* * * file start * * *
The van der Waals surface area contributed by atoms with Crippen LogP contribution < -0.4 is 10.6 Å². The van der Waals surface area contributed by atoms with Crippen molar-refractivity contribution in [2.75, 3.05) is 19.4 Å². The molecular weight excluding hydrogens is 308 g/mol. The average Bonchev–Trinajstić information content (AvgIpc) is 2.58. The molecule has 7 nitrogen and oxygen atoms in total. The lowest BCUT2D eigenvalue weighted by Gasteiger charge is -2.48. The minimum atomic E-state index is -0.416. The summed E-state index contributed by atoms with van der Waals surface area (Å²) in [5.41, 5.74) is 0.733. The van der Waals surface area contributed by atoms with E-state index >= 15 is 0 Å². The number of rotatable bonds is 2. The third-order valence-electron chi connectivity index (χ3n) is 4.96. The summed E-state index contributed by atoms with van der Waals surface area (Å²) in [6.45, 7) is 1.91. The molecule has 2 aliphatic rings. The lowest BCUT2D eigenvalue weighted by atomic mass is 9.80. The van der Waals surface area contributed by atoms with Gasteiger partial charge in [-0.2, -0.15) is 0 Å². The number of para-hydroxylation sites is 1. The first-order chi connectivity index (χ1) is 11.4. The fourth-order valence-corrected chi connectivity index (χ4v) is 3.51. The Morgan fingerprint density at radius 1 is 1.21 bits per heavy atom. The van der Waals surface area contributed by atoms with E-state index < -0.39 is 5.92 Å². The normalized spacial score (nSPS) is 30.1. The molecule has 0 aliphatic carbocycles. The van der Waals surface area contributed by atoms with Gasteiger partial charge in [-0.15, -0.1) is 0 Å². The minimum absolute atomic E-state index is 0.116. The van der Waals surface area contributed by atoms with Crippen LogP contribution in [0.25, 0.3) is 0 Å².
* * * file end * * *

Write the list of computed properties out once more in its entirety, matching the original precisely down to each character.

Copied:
The van der Waals surface area contributed by atoms with Crippen LogP contribution < -0.4 is 10.6 Å². The van der Waals surface area contributed by atoms with Crippen molar-refractivity contribution in [2.75, 3.05) is 19.4 Å². The molecular weight excluding hydrogens is 308 g/mol. The average Bonchev–Trinajstić information content (AvgIpc) is 2.58. The molecule has 7 nitrogen and oxygen atoms in total. The lowest BCUT2D eigenvalue weighted by Gasteiger charge is -2.48. The minimum atomic E-state index is -0.416. The summed E-state index contributed by atoms with van der Waals surface area (Å²) in [5.41, 5.74) is 0.733. The van der Waals surface area contributed by atoms with E-state index >= 15 is 0 Å². The number of rotatable bonds is 2. The third-order valence-electron chi connectivity index (χ3n) is 4.96. The summed E-state index contributed by atoms with van der Waals surface area (Å²) in [6.45, 7) is 1.91. The molecule has 2 aliphatic rings. The lowest BCUT2D eigenvalue weighted by atomic mass is 9.80. The van der Waals surface area contributed by atoms with Gasteiger partial charge in [-0.2, -0.15) is 0 Å². The number of para-hydroxylation sites is 1. The first-order chi connectivity index (χ1) is 11.4. The fourth-order valence-corrected chi connectivity index (χ4v) is 3.51. The Morgan fingerprint density at radius 1 is 1.21 bits per heavy atom. The van der Waals surface area contributed by atoms with E-state index < -0.39 is 5.92 Å². The normalized spacial score (nSPS) is 30.1. The molecule has 0 aliphatic carbocycles. The van der Waals surface area contributed by atoms with Gasteiger partial charge in [-0.15, -0.1) is 0 Å². The minimum absolute atomic E-state index is 0.116. The van der Waals surface area contributed by atoms with Crippen LogP contribution in [0.25, 0.3) is 0 Å².